Views & Reviews
What is 5G?
India is set to enter into a new era in telecom and new-age technologies, with the anticipated rollout of 5G network by the end of 2021. Most recently, 5G controversy has been doing rounds in the mass media. For instance, bollywood celebrity, Juhi Chawla claimed that 5G technology exposes people and animals to Radio Frequency (RF) radiation and filed a lawsuit against 5G implementation in India, Delhi High Court dismissed the case accusing Chawla of “Publicity stunt” and imposed a fine of Rs. 20 lakhs. On the other hand, it is claimed 5G technology in business will allow businesses to reap the benefits of enhanced mobility, flexibility, reliability and security and many more. In every innovation, pros and cons are inevitable and so is it in 5G technology.
5G or fifth generation is the latest wireless mobile phone technology. It started in certain parts of the world in 2018. 5G allows much faster internet speed at 10 gigabits per second (Gbps). It is 10 to x100 times faster than 4G. It enables more people to use the same network without lags, delays or related problems. From 200 milliseconds for 4G goes down to 1ms (1 millisecond is 1/1000 of a second) for 5G. 5G will take only a few seconds to download HD movies, self-driving vehicles are smarter and safer but there are also doubts that 5G will expose more security breaches, privacy issues and even health problems. 5G uses a radio frequency in the range from the lower end such as TV, wifi and all the way up to millimetre waves having very high frequency which is used for example in security screening airports. This means 5G can carry huge amounts of data faster.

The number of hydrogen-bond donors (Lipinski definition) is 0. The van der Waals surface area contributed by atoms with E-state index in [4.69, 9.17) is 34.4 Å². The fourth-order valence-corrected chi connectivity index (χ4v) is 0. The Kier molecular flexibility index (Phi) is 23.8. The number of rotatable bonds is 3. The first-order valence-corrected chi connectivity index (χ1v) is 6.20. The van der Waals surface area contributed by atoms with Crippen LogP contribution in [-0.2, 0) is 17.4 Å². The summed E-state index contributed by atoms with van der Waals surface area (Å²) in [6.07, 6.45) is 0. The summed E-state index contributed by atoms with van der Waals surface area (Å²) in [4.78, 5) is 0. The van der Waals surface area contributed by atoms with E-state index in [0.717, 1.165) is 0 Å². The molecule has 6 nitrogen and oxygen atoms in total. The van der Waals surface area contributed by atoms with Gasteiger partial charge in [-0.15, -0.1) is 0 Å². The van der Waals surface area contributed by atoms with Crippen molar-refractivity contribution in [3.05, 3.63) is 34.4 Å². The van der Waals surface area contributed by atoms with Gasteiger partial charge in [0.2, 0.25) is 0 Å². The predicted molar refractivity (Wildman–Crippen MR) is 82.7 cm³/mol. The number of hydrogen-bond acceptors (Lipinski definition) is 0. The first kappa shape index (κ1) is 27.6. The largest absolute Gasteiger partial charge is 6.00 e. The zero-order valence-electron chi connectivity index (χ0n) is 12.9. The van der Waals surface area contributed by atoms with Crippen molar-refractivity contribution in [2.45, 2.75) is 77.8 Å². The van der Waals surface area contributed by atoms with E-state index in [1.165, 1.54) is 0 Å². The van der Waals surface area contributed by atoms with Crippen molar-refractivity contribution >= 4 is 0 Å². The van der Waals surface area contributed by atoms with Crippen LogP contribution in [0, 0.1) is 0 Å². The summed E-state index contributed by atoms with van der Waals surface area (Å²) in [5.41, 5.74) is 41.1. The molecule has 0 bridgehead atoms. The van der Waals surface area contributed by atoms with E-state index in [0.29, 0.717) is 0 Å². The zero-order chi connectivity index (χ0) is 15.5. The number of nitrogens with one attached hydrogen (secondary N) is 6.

If we look at the previous network and 5G;
1. 1G, the first generation (1979). It delivered an analog voice.
2. 2G, the second generation (1991). It introduced digital voice.
3. 3G, the third generation (1998). It brought mobile data.
4. 4G (2008) brought all IP (voice and data), a fast internet.
5. 4G LTE (for Long Term Evolution) in 2009 doubled speed of data.
According to GSMA (Global Systems for Mobile Communications) Intelligence, 5G has been launched in 60+ countries. The study estimates 551 million subscriptions by the end of 2021 and 1.8 billion by the end of 2025. Despite its overwhelming estimation and enormous transformation to take place in the new-age technological world with the onset of 5G, the challenges it pose might have delayed its rollout in many countries including India.
Since 5G is a recent launced technology, still in early stages and not enough testing done, there might be consequences. It is a challenge to implement a 5G network while 3G and 4G networks are in use for Mobile Network Operations (MNOs). The present technology in most parts of the world still is not competent with 5G technology and is not compatible with old electronic devices. The infrastructure cost required for its development is very high. Its security and privacy threats are yet to be resolved. 5G is meant to connect a number of sensors virtually such as low power, low throughput (LPLT) networks for low cost IoT(Internet of Things e.g. smart home security systems) on the cost saving side. Shorter wavelengths carry more information but are simply obstructed by trees and walls. In case of 4G transmitters or base stations can be several Kms apart. But with 5G we need more towers and should be closer.
The nation awaits the new network but the internet connectivity in many rural areas continue to be a severe issue. With the world’s pandemic and the lockdowns, communication at all levels seems to soar high through online mode. Even smartphone usage has surged greatly in recent times including the rural areas because it has become a necessity. A big question arises as to if the 5G technology will become inclusive even when the 3G & 4G networks continue to remain a big challenge in many parts of rural areas.
Kashisii Katine Ekhe
Assistant Professor, Dept. of Physics
Asufii Christian Institute,